packets, great working experience, early retirement and on-shore working
options after retirement, all these make Merchant Navy exciting and rewarding”.
As the popular
song goes. “Where can you find pleasure, search the world for treasure,
learn science, technology? Where can you begin to make your dream all comes
true on the land or on the sea? In the ‘Merchant Navy” yes, you can sail the
A career with Merchant Navy can
be both exciting and rewarding if charted out property. Broadly it can be classified
into two segments: deck side and Engine side. The former deals with navigation
and overall management of a ship, and the latter the running of the ship.
What is Merchant Navy?
The Merchant Navy is a fleet of
noncombatant commercial ships that deals with transportation of passengers and
cargo. The fleet includes cargo liners, tankers, containers, bulk careers, gas
tankers, chemical tankers and passenger vessels.
On the deck side the career
begins as a sea cadet and them goes up the ladder as
third mate, second mate, first mate and finally the captain. For a good seaman
it hardly takes 10 years to become the captain of a ship. In the engine side
the career starts as third engineer till one become the chief engineer.
How to join as a cadet?
The minimum eligibility is 10+2
with Mathematics, Physics and Chemistry. The candidates should essentially be
unmarried and not more than 20 years of age (Relaxed by five years for SC/ST
candidates). Ideally there are two ways of getting into the deck side of the
merchant navy. First through the institute run by the Ministry of Surface
Transport, T.S. Chanakya (formerly TS Rajendra), Navi Mumbai, and the other is
through a couple of institute run by shipping majors like Great Eastern and
Tolani Shipping in Indian and foreign companies like Wallam and Nedlloyd. There
are also quite a few private institute but the candidates should essentially
check whether they are recognized by the Director General of Shipping or not.
To get into Chankya one has to go
through the IIT-JEE, while the other institute have
their own set of selection procedures. The trainees also have to match a few
physical standards to make to the selection grade, which includes a stringent
check on eyesight.
The courses at
Chanakya is for three years and students are awarded a B.Sc (Nautical
Science) on completion. Chanakya graduates can attempt the third mate
examination after spending six months on board as deck cadets. While at the
same time the students who come into the profession after completing the
three-and-a-half month training at various other
private institutes have to undergo a minimum of three years on board a deck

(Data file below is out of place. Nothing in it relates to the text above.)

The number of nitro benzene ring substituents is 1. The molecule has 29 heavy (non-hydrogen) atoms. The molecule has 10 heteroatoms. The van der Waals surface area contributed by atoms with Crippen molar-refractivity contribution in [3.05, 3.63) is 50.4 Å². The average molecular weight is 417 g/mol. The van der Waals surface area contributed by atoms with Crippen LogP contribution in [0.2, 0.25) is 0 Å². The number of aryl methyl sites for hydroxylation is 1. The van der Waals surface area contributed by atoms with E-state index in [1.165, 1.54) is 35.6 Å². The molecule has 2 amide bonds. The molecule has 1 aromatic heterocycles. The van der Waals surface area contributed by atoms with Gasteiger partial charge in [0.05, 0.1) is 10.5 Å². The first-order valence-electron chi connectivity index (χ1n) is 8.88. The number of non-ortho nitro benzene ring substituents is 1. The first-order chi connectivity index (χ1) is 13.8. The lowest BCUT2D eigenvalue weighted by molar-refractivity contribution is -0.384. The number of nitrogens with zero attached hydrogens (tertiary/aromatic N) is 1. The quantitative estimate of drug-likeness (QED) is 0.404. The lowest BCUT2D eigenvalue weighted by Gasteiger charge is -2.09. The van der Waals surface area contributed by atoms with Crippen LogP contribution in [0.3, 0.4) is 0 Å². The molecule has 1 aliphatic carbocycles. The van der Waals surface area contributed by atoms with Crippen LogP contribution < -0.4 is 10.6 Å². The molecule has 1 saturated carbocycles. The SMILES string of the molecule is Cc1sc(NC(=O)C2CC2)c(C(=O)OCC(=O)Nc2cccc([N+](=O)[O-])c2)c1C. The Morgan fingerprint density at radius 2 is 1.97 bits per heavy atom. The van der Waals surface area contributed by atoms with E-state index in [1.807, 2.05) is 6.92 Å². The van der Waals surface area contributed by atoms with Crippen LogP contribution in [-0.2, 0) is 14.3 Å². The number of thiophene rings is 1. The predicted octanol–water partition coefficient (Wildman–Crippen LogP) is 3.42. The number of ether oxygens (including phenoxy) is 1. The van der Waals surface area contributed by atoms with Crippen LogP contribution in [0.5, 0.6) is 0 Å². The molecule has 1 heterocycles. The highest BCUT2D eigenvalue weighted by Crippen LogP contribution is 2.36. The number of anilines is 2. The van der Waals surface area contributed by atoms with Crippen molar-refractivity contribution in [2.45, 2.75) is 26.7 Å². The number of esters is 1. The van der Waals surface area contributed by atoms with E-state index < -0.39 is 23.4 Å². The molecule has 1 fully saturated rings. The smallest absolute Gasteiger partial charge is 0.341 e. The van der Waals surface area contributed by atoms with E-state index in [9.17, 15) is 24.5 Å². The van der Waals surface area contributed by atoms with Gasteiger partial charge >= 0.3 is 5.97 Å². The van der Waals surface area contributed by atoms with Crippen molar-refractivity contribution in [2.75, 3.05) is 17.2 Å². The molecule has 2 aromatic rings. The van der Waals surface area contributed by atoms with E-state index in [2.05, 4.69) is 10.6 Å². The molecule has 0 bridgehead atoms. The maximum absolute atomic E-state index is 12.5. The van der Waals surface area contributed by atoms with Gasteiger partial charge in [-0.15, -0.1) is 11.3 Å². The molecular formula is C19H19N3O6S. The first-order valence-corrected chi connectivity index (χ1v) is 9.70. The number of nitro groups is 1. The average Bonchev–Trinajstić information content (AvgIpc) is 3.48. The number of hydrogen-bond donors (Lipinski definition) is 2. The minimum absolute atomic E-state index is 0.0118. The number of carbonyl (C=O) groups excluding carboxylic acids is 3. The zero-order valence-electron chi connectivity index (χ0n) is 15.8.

cadets before they can attempt the third mate examination.
Life in merchant navy is a mixed
bag. On one side a person has to be at sea for long periods of time away from
home and family and on the other side it provides a lot of excitement and
adventure and opens up opportunity to see new places and a variety of cultures.
People who want to join the
engine side in ship can opt of the premier institute in the country MERI
(Marine Engineering & Research institute), Kolkata or its branch in Mumbai.
MERI conducts a four-year marine
engineering course equivalent to a degree in Marine Engineering. The intake
capacity of the above course is around 120 per year. Both institutes are fully
equipped to impart effective training in all the branches of Marine
Engineering. The cadets for admission are selected through a combined all India
entrance examination conducted by IIT-JEE, all over the there are also other
private institute recognized by DG shipping where one can take the training.
Today there is a churn out of
over 4,000 marine engineers all over the country annually from different
institutes compared to a few decades ago when it was only about 100, but the
demand is ever growing.
The packet is lucrative and that
is one factor luring young minds for decades. The pay and perks depend upon the
type of the ship, experience and competency of an individual and the company.
On an average a starter might get around 700 to 1,000 USD. A third mate or a
third engineer could draw somewhere around 1,500 to 2,000 USD, second mate or
second engineer – 2,200 to 3,500 USD, chief officer and chief engineer 5,000 to
8500 USD and the captain’s packet may vary from 6,000 to 8,000 USD. Some who
join tankers and gas vessels now demand over 12,000 USD a month.
On an average one can become a
captain or a chief engineer by the age of 30 and after a couple of years of service,
contemplate an early retirement.
The early retirement also helps
them to take up on shore assignments. On ship or on shore they are in demand by
the shipping industry. Many multi-national ship management firms look for
Indian masters for the shore jobs.
Ship management is a new concept
where a few companies run the show by hiring professionals with core expertise.
Today most ship owners let out their vessels to such companies to run the show.
The ship management firms in turn hire the experience of captains and chief
engineers to operate on shore jobs like logistics, chartering and operations.
So whether board or on shore the career is wide open.